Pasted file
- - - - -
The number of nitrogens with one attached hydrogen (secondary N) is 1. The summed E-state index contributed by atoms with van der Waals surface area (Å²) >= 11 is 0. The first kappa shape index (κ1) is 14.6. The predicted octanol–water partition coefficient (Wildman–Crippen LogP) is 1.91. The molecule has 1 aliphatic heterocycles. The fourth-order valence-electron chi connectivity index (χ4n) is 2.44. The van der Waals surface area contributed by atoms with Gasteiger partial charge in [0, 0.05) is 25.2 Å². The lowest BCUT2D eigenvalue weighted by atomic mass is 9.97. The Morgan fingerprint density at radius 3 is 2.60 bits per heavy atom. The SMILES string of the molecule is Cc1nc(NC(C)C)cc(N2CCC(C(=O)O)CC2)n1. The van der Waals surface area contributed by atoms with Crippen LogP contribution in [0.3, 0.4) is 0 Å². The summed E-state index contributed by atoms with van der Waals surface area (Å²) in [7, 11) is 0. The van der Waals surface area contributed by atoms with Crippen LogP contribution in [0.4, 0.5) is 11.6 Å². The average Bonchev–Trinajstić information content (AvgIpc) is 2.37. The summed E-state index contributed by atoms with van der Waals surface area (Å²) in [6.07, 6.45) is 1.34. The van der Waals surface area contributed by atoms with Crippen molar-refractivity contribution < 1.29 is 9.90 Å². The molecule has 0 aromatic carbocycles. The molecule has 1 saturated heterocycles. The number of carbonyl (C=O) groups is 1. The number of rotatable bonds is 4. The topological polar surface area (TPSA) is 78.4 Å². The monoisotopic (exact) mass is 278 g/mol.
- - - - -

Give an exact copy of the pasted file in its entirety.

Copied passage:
The number of nitrogens with one attached hydrogen (secondary N) is 1. The summed E-state index contributed by atoms with van der Waals surface area (Å²) >= 11 is 0. The first kappa shape index (κ1) is 14.6. The predicted octanol–water partition coefficient (Wildman–Crippen LogP) is 1.91. The molecule has 1 aliphatic heterocycles. The fourth-order valence-electron chi connectivity index (χ4n) is 2.44. The van der Waals surface area contributed by atoms with Gasteiger partial charge in [0, 0.05) is 25.2 Å². The lowest BCUT2D eigenvalue weighted by atomic mass is 9.97. The Morgan fingerprint density at radius 3 is 2.60 bits per heavy atom. The SMILES string of the molecule is Cc1nc(NC(C)C)cc(N2CCC(C(=O)O)CC2)n1. The van der Waals surface area contributed by atoms with Crippen LogP contribution in [0.3, 0.4) is 0 Å². The summed E-state index contributed by atoms with van der Waals surface area (Å²) in [7, 11) is 0. The van der Waals surface area contributed by atoms with Crippen LogP contribution in [0.4, 0.5) is 11.6 Å². The average Bonchev–Trinajstić information content (AvgIpc) is 2.37. The summed E-state index contributed by atoms with van der Waals surface area (Å²) in [6.07, 6.45) is 1.34. The van der Waals surface area contributed by atoms with Crippen molar-refractivity contribution < 1.29 is 9.90 Å². The molecule has 0 aromatic carbocycles. The molecule has 1 saturated heterocycles. The number of carbonyl (C=O) groups is 1. The number of rotatable bonds is 4. The topological polar surface area (TPSA) is 78.4 Å². The monoisotopic (exact) mass is 278 g/mol.